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The purpose of this study was to investigate effects of stress and environment factors on the induction of Behçet's disease (BD) using HSV-1 infected mouse model. BD is a chronic multisystemic inflammatory disease of unknown etiology. Environmental factors, immune dysfunction, and herpes simplex virus type-1 (HSV) infection might be triggers of BD. To investigate effects of environmental factors on the incidence of BD, HSV was inoculated into mice. Mice were then maintained in conventional facility or SPF facility to compare BD incidence rates. The incidence of BD was also tracked by adding stressors such as substance P (anxiety stress), 4°C (cold stress), xanthine sodium salt (oxidative stress), or 77 dB noise (noise stress). To clarify immune mechanisms involved in the difference in BD incidence caused by various stresses, dendritic cell activation markers were analyzed using flow cytometry. The combination of conventional environment, noise stress, and HSV had the highest rate of BD (38.1%) among all groups. However, HSV inoculated group in a SPF environment had the lowest incidence (2.2%). Frequencies of dendritic cell activation markers such as CD40, CD83, CD80, and CD86 were expressed differently under various stresses. Noise stress increased frequencies of CD83 positive cells. Noise stress also upregulated transcription factors T-bet and ROR-γt. Different gut microbiota compositions were observed between SPF and conventional environment by 16S rRNA sequence analysis. Environment and stress influenced the incidence of HSV-induced BD. Microbial diversity due to environmental differences might be one explanation for regional differences in the incidence of BD. Copyright © 2021 Islam, Ryu, Sayeed and Sohn.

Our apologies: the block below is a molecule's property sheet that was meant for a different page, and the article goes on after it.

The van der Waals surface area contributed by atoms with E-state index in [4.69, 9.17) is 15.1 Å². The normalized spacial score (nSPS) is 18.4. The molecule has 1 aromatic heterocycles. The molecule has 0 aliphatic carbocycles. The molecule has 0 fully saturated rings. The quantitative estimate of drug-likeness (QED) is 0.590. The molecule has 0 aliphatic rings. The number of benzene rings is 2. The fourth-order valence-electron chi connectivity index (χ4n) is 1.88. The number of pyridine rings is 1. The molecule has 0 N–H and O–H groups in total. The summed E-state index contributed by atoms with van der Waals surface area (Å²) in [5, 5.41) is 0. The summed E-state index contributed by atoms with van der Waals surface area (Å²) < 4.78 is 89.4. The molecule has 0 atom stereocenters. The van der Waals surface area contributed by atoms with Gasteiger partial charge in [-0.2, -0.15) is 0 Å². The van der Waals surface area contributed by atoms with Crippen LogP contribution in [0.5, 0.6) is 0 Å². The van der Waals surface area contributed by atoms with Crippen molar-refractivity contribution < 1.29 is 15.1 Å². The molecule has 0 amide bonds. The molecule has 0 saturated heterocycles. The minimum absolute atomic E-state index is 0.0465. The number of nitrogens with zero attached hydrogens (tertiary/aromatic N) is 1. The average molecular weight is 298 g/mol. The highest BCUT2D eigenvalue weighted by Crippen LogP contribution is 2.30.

Citation

S M Shamsul Islam, Hye-Myung Ryu, Hasan M Sayeed, Seonghyang Sohn. Interrelationship of Stress, Environment, and Herpes Simplex Virus Type-1 on Behçet's Disease: Using a Mouse Model. Frontiers in immunology. 2021;12:607768


PMID: 33868228

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